The Theosophical Forum – February 1941

LEADERS ANCIENT AND MODERN — H. A. W. Coryn

There is one kind of leadership of which modern life has no understanding whatever. Indeed little or no study of leadership is made at all to see whether there are any different kinds. Yet one division — into true and seeming, is manifest in a moment. There are leaders who go ahead, and whom people follow; and those who are carried ahead, like a standard, who are but focus-points and merely voice strongly or eloquently what the people were already thinking.

The idea of leaders implies that of followers. But there are leaders who make with their followers an organic whole or unity; and there are men who, walking for themselves along a particular path of thought or action, are followed by others because that path which these others could not have cut for themselves, is thus made easy and attractive. These leaders may be indifferent whether they are followed or not; or they may like to be followed because they like the sense of power, the feeling of being influential. This constitutes more or less of their life-food, and if it is suddenly withdrawn they may actually die.

The chiefest division is between leaders who are either indifferent to a following, or who want for themselves something which a following can give — power, sense of influence, or life — or who find a following do for them what a good listener does for the ordinary individual, give him the chance either of clearing his thoughts to himself, of dumping the products of his intellectual activity on to a negative mind, or of drawing a fine picture of himself for himself to look at, in another mind —: and leaders who, because they love, desire only to give.

Of the highest type of this class, our day knows practically nothing. For not only is the wish to give necessary, and in such degree as to exclude all other wishes; but wisdom, what to give, how to give. Some of the older peoples recognised these men in their midst, and some of the old sacred writings describe them and their relation to their followers. They were the Teachers, and, in the days before the degradation of the temples, the temple-Hierophants. Their relation to their immediate circle of pupils was much more hidden than visible, much more on unspoken — and truly unspeakable — planes of thought and feeling, than on that of words and visible association. The Teacher was credited with having attained conscious unity with the Nous, the Logos, of the world, and saw in that Mind the Idea, the spiritual Eidolon, of each pupil, the sum, the final, the full flower of all possibilities. That he held in his mind, and held before the superconsciousness — we need this word for the upper pole of that whose lower pole science calls the sub- or subliminal consciousness of the pupil. He placed his mind in inner touch with the pupil's, the pupil reacting and cooperating and clearing the path to the best of his ability, and was thereafter continuously open to the pupil's mental states. To these he sent back a reply which was the accentuation of the pupil's conscience. The pupil felt in his heart in a new way, in increasing degree, and with increasing understanding of it and its connexions, the presence of that "witness, admonisher, supporter, reprover, encourager, friend." Conscience is self at self's root (in the heart), and the currents from the Teacher playing constantly upon the pupil in response to — encouragement or discouragement of — the pupil's mental states, were such as finally to call him to self-consciousness in his divinity. It lay with the pupil to respond with his own will; for though the way was thus shown as no words could show it, it was neither trodden for the pupil nor was he in the least hypnotically forced upon it. Yet the currents did constitute strength for his use if he chose. They were the spiritual blood of the Teacher poured into his veins because he had asked. Not asked with words, which are nothing; but with a power that could not be refused — love. He had recognised ideal humanity in the Teacher, and loved it.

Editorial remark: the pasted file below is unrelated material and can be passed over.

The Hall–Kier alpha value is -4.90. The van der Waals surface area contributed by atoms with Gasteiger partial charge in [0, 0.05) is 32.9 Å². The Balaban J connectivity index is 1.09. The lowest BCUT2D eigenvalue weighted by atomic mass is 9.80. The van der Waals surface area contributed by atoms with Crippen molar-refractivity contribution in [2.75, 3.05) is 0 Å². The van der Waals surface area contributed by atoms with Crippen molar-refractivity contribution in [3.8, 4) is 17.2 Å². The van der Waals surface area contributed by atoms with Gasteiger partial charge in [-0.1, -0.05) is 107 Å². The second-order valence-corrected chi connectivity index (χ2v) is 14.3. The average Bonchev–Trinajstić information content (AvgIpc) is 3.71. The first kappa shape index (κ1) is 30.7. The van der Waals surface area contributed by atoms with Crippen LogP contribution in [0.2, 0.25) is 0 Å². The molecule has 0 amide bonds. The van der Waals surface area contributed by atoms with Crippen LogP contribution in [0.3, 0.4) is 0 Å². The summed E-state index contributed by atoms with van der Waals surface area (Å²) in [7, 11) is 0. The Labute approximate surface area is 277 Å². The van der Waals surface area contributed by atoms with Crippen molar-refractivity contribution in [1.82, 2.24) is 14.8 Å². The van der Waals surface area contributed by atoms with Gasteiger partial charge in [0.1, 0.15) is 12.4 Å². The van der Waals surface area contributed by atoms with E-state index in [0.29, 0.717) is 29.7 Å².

The Teacher found his own life and joy in this giving. He manifested himself and in a way dissolved himself in his pupils as earth-life manifests in the lives of earth; yet was always more. Some of the old writings exhaust themselves in symbols to describe the relation. It was a relation at once of service and of being, both ways.

The Teacher's duty was therefore never finished, never intermitted. He lived entirely for humanity, and more immediately for his pupils; as it was to be their endeavor to live for humanity, to develop and acquire — for humanity. There was no moment at which with human weakness he would be thinking: I have done enough for them today. This hour is for myself. Such a thought, indulged for one fleeting moment, would have shocked and chilled the temple atmosphere, and would have been felt by the pupils as a plant feels when a knife cuts its root.

Finally, the Hierophant, as the ideal man, was regarded, in his fixed will to give, in the richness of his life by self-surrender, in his willingness to manifest his life through the enriched lives of others — as foretype of what all men will be. It was held that then only will the immeasurable possibilities of life be disclosed.

Some of the ancient writings dealing with what is written above, are accessible to scholars, though few have as yet been seen by them. The greater part are not to be made accessible till the world is readier for the ideals they deal with.


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